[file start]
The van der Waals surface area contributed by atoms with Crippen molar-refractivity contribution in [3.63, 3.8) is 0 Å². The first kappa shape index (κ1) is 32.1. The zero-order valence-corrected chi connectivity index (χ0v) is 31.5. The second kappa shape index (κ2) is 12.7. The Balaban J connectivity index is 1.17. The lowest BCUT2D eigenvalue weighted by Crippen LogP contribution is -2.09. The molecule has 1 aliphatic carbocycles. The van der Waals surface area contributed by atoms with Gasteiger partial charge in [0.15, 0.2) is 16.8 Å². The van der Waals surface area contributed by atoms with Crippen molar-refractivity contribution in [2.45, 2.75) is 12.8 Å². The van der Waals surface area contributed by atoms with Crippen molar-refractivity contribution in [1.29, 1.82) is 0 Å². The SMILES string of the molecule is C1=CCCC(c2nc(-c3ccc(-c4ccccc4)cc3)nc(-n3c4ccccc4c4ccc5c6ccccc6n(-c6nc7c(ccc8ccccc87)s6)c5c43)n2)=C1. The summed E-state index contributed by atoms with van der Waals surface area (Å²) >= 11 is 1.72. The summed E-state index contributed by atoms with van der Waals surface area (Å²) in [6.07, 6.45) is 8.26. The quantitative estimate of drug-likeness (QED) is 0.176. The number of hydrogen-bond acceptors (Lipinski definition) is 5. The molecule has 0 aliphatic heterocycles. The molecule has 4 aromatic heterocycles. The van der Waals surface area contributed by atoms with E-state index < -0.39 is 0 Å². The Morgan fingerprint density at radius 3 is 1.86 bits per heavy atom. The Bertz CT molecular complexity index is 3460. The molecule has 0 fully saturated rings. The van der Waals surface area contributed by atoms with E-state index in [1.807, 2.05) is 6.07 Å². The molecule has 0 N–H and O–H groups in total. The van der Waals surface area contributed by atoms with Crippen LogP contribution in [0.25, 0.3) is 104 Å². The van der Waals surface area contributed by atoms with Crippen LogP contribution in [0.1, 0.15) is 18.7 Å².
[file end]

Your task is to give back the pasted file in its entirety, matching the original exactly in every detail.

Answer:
The van der Waals surface area contributed by atoms with Crippen molar-refractivity contribution in [3.63, 3.8) is 0 Å². The first kappa shape index (κ1) is 32.1. The zero-order valence-corrected chi connectivity index (χ0v) is 31.5. The second kappa shape index (κ2) is 12.7. The Balaban J connectivity index is 1.17. The lowest BCUT2D eigenvalue weighted by Crippen LogP contribution is -2.09. The molecule has 1 aliphatic carbocycles. The van der Waals surface area contributed by atoms with Gasteiger partial charge in [0.15, 0.2) is 16.8 Å². The van der Waals surface area contributed by atoms with Crippen molar-refractivity contribution in [2.45, 2.75) is 12.8 Å². The van der Waals surface area contributed by atoms with Crippen molar-refractivity contribution in [1.29, 1.82) is 0 Å². The SMILES string of the molecule is C1=CCCC(c2nc(-c3ccc(-c4ccccc4)cc3)nc(-n3c4ccccc4c4ccc5c6ccccc6n(-c6nc7c(ccc8ccccc87)s6)c5c43)n2)=C1. The summed E-state index contributed by atoms with van der Waals surface area (Å²) >= 11 is 1.72. The summed E-state index contributed by atoms with van der Waals surface area (Å²) in [6.07, 6.45) is 8.26. The quantitative estimate of drug-likeness (QED) is 0.176. The number of hydrogen-bond acceptors (Lipinski definition) is 5. The molecule has 0 aliphatic heterocycles. The molecule has 4 aromatic heterocycles. The van der Waals surface area contributed by atoms with E-state index < -0.39 is 0 Å². The Morgan fingerprint density at radius 3 is 1.86 bits per heavy atom. The Bertz CT molecular complexity index is 3460. The molecule has 0 fully saturated rings. The van der Waals surface area contributed by atoms with E-state index in [1.807, 2.05) is 6.07 Å². The molecule has 0 N–H and O–H groups in total. The van der Waals surface area contributed by atoms with Crippen LogP contribution in [0.25, 0.3) is 104 Å². The van der Waals surface area contributed by atoms with Crippen LogP contribution in [0.1, 0.15) is 18.7 Å².